The 2-1 Chicago Bears will hit the road to play the 2-1 New York Giants at MetLife Stadium in a Week 4 matchup. Here’s what you need to know before kickoff (noon, Fox-32).
The Bears likely will have a new kicker for Sunday’s game against the Giants.
The team announced it signed Michael Badgley to the practice squad Saturday morning, and he was elevated to the game-day roster as Cairo Santos did not travel with the team.
Santos missed practices Thursday and Friday for personal reasons, and the team designated him as questionable for the game.
Running back David Montgomery (ankle) did not practiced this week and was ruled out on Friday’s injury report. Cornerback Jaylon Johnson (quad) and defensive back Dane Cruikshank (hamstring) were ruled out for the Week 4 game.
Defensive end Robert Quinn, who was out Thursday with an illness, was on the field Friday and listed as questionable.
Saquon Barkley is looking more like his old self than the one who was limited to 181 carries for 627 yards in 15 games the last two seasons because of injuries.
The Giants running back has 53 carries for 317 yards and two touchdowns over three games, including 164 rushing yards against the Tennessee Titans in Week 1. Stopping Barkley will be a big task for a Bears run defense that has allowed 157 rushing yards per game.
On the flip side, the Bears running game is second-best in the NFL with 186.7 rushing yards per game. Khalil Herbert didn’t miss a beat when top running back David Montgomery went down against the Houston Texans last week, totaling 157 yards and two touchdowns.
Eddie Jackson feels new energy under the changed coaching staff and roster. And the “fresh start” coaches touted for him in the spring has led to two interceptions in the first three games of 2022. The team vibe is one Jackson hopes pushes him back to the playmaking prowess that resulted in 10 interceptions and five touchdowns in his first three seasons.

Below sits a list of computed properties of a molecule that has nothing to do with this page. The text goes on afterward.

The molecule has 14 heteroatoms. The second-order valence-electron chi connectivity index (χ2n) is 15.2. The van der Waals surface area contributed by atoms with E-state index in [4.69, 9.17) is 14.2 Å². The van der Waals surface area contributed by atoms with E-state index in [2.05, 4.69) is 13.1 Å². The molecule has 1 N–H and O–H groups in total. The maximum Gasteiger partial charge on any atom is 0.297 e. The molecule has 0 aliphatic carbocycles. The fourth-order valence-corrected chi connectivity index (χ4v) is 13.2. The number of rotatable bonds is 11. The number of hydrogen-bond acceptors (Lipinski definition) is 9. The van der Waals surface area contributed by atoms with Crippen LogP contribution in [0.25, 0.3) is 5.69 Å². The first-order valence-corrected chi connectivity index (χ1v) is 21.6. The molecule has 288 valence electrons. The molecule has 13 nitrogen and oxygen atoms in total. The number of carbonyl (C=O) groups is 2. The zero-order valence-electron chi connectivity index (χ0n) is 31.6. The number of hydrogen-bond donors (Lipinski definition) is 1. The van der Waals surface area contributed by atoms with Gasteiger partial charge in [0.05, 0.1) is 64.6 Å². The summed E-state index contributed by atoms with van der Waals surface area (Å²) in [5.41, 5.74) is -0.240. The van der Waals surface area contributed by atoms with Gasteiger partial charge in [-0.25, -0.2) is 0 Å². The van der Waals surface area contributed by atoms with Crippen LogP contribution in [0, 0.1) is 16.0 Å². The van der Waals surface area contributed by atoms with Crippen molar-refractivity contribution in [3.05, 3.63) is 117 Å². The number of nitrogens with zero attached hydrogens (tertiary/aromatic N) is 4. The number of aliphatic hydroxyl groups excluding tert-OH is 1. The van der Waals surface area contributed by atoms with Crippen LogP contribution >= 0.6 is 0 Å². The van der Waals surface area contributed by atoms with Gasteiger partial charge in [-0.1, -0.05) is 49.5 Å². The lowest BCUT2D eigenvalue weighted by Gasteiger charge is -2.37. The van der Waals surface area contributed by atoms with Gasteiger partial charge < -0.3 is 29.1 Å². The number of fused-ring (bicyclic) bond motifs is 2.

Not that he ever thought it was gone, even after a couple of years of loss on and off the field.
“I always knew what type of player I am,” Jackson told the Tribune. “My coaches, players, teammates, everyone knows. It never was a thing where my head was held low.”
As one of 10 new head coaches this season — and one of five without NFL head coaching experience — Brian Daboll remains in the early stages of building his program, articulating his vision and resetting the Giants’ culture.
Like his coaching opponent this weekend, Matt Eberflus of the Chicago Bears, Daboll is aware the 2022 season will require substantial patience and a surplus of resolve as a rebuilding team low on talent experiences the inevitable performance dips and mental funks that accompany the big-win highs.
QB Justin Fields has attempted the fewest passes by a starting quarterback each week this season, and it’s difficult to imagine the offense will be opened up anytime soon. According to the league’s Next Gen statistics, none of his 45 pass attempts this season has been into a tight window, reflective of his hesitancy to cut it loose.
He was 8 of 17 for 106 yards in Week 3 with two interceptions. Fields described his performance as “trash” afterward. A case can be made his first three weeks are the worst three-game stretch for a Bears quarterback since Caleb Hanie passed for 359 yards in Weeks 13-15 of the 2011 season. Hanie was the backup, not a quarterback the Bears traded up to select in Round 1.
The Giants defense, which uses a wide variety of pressures, could have some unscouted looks for the Bears when the teams meet Sunday at MetLife Stadium.
Residents of the northwest suburbs were skeptical about infrastructure changes and using taxpayer dollars to fund the Bears’ proposed redevelopment of Arlington Park International Racecourse at an event hosted by a pair of libertarian and conservative groups.
Advertised as a debate, “Don’t Feed the Bears …?” is the most recent in a string of initiatives by the libertarian political advocacy group Americans for Prosperity opposing the use of public money in any Bears-related development in Arlington Heights. The group is funded by the conservative billionaire Koch Brothers. The Heartland Institute also opposes using public money on the team.